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really wants to see the candidates has lots of choices, they have c-span, youtube, all kinds of ways to get their news. to make their money, they would rather do stories that their consultants tell them will square with viewers. host: there has been criticism that the real intent of the fox news network and monitors was to field. the fille we just heard from a viewer that said the media wants us to vote for jeb bush, just like they wanted us to vote for mitt romney. guest: i think there is that feeling at this point in a race. in some cases, -- it has been more dramatic. in the happy hour debate, the question was, "why are you waitin running fo president, you don't have a chance.
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i certainly would share that concern. it is so early, that is the way things to be discussed, why don't they just -- yeah, policy questions would be good. i think it's fine to say, why don't we asked the same question of 10 people. i think the concern there was it is not great television. in the republican debate, they thought maybe they would sound a lot alike on these issues. if they said, trade policy, go. that would not be very exciting. we will see if the candidates go onto the next debates, how it will be different. host: the progressive watchdog group, media matters, coming out websited this on their --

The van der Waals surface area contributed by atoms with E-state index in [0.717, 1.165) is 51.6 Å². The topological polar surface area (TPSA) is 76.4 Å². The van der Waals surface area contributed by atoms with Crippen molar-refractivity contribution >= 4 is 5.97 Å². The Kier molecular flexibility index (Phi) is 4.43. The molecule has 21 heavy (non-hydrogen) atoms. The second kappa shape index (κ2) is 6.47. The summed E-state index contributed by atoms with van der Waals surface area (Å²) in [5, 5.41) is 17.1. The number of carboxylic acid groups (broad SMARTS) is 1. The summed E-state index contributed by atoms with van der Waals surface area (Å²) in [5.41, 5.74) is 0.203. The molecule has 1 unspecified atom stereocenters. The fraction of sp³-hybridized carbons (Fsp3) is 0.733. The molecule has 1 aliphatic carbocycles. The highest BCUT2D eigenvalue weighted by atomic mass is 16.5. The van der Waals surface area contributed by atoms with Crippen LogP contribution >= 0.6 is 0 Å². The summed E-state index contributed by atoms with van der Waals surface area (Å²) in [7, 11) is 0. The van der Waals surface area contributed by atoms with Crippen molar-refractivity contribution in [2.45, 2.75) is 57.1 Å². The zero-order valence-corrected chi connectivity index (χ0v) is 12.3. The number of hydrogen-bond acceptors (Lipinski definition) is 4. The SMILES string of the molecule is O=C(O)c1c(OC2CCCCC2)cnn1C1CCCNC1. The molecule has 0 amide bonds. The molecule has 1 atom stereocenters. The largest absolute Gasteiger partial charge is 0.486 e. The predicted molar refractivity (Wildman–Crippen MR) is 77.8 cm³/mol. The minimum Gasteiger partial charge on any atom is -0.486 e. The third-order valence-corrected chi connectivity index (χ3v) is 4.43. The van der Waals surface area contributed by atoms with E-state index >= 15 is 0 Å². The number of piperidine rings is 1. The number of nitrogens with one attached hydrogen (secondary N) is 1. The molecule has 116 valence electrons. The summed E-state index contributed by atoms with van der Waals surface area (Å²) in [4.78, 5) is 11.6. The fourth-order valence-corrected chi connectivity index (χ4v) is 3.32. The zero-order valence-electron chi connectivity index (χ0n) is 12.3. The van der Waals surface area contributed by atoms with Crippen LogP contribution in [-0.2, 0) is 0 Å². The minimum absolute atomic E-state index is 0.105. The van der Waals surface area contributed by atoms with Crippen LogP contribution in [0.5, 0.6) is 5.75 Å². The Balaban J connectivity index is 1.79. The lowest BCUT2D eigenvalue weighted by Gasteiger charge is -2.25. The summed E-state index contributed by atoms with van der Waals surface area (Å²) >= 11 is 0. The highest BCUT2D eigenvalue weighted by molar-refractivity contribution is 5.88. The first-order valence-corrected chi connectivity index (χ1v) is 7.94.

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guest: when you take a group that is basically -- hillary asts that she basically founded media matters. for them to say that anyone is putting out propaganda, that stuff.ty rich the reaction from these people is that it is all a charade, they can't really be this way, it is all an evil and affairs conspiracy -- i just don't buy it. host: how is the media covering hillary clinton's campaign and the democratic nomination process versus the republican candidates and that nomination process? guest: hillary clinton, on the evening news, has the most amount of coverage. she has about 190 minutes of comes in second